COVID-19 testing centre up and running in Whitehorse

A makeshift clinic opened this week at the Yukon Convention Centre in Whitehorse, to see people with flu-like symptoms and test for COVID-19.

Respiratory assessment centre only for people with respiratory issues and flu-like symptoms

Dale Cheeseman of the Yukon government and Dr. Alex Kmet stand outside the Yukon Convention Centre, where the territorial government has set up a temporary respiratory assessment centre during the COVID-19 pandemic. (Mike Rudyk/CBC)

A new respiratory assessment centre is open in Whitehorse, testing people for COVID-19.

The makeshift clinic was set up this week inside the Yukon Convention Centre. As of Wednesday morning, it had seen just under 50 patients since opening.

"This is for people who have mild to moderate symptoms to be able to access assessment for their respiratory or flu-like symptom concerns, as well as to receive COVID testing specifically," said Dr. Alex Kmet, the physician overseeing the facility.

"I think this could be a really good resource for the community, to help reduce congestion."

Kmet says it is not an acute-care facility.

"So this is not a destination for people to stay, if they're sick."

The facility has three makeshift examination rooms where people will see a health professional. (Pat Living/Yukon Health and Social Services)

The centre is only for people with respiratory issues and flu-like symptoms. The government has said that people should be referred there by a health professional, but Health Department spokesperson Pat Living says people can also walk in.

"But it's not a walk-in clinic for any other medical conditions. It's specifically for testing for COVID-19, and those who have flu-like symptoms," Living said.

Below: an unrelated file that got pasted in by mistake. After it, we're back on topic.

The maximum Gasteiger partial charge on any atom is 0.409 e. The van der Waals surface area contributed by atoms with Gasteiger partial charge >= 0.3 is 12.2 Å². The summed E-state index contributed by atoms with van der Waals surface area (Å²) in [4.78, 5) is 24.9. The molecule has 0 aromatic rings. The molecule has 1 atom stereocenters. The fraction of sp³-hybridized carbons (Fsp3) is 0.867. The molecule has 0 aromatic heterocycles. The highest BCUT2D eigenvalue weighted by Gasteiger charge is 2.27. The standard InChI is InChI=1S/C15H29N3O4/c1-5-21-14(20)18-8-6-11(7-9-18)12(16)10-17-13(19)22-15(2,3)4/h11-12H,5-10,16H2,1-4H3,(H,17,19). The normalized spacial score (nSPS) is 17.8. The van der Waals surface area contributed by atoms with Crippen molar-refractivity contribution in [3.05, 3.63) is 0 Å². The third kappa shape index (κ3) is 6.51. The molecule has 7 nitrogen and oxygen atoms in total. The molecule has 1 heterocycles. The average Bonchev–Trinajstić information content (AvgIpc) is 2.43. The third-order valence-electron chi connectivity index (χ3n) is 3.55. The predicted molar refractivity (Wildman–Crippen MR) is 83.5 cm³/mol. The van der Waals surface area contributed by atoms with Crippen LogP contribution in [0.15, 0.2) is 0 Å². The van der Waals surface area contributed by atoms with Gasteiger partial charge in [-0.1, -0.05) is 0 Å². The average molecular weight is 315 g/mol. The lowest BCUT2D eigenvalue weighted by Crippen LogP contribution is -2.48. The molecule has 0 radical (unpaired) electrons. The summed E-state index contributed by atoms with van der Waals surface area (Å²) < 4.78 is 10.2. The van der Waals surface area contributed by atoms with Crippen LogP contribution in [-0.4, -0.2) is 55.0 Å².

The territory's first two cases of COVID-19 were confirmed on Sunday, and a third case was announced by health officials on Wednesday morning.

The third case was confirmed about 48 hours after the person was tested — a marked improvement over last week, when Yukon health officials said test results were taking three to five days, or more, because of a backlog at the B.C. lab.

Wash hands, don mask, wait for assessment

People who arrive at the makeshift centre are first asked to wash their hands, don surgical masks, and go through a risk assessment. Chairs for waiting patients are spaced about two metres apart in the large room.

Cases are assessed to determine urgency, and whether a COVID-19 swab will be taken.

"Just like people are used to experiencing at the hospital, it's a first-come-first-served type arrangement, except for those who are more unwell and need more urgent assessment — they'll obviously be assessed sooner," Kmet said.

A sign outside the centre says referrals are needed, but a Health Department spokesperson says people with flu-like symptoms can walk in. However, it is not a walk-in clinic for other medical issues. (Mike Rudyk/CBC)

There are three isolated areas set up as examination rooms, where people will see a doctor or nurse practitioner. Kmet says there is enough space for more examination rooms, if needed — but they haven't been needed yet.

Dale Cheeseman, who is in charge of the facility's operations, said the centre's equipment came from the Public Health Agency of Canada. Yukon officials requested the use of a mobile clinic, and the gear all arrived on 16 pallets.

"It took about three hours to have it all set up," Cheeseman said.

"We're open now, and I don't have a timeframe as to how long it's going to be open."

The centre will be open seven days a week, from 10 a.m. to noon for people aged 65 and over who have chronic medical conditions, and from noon to 4 p.m. for people with a medical referral.

Chairs for waiting patients are well-spaced. (Pat Living/Yukon Health and Social Services)

According to the government's website, 517 Yukoners had been tested for COVID-19 as of Wednesday. Results were still pending from 102 of those tests.

With files from Mike Rudyk and Chris Windeyer


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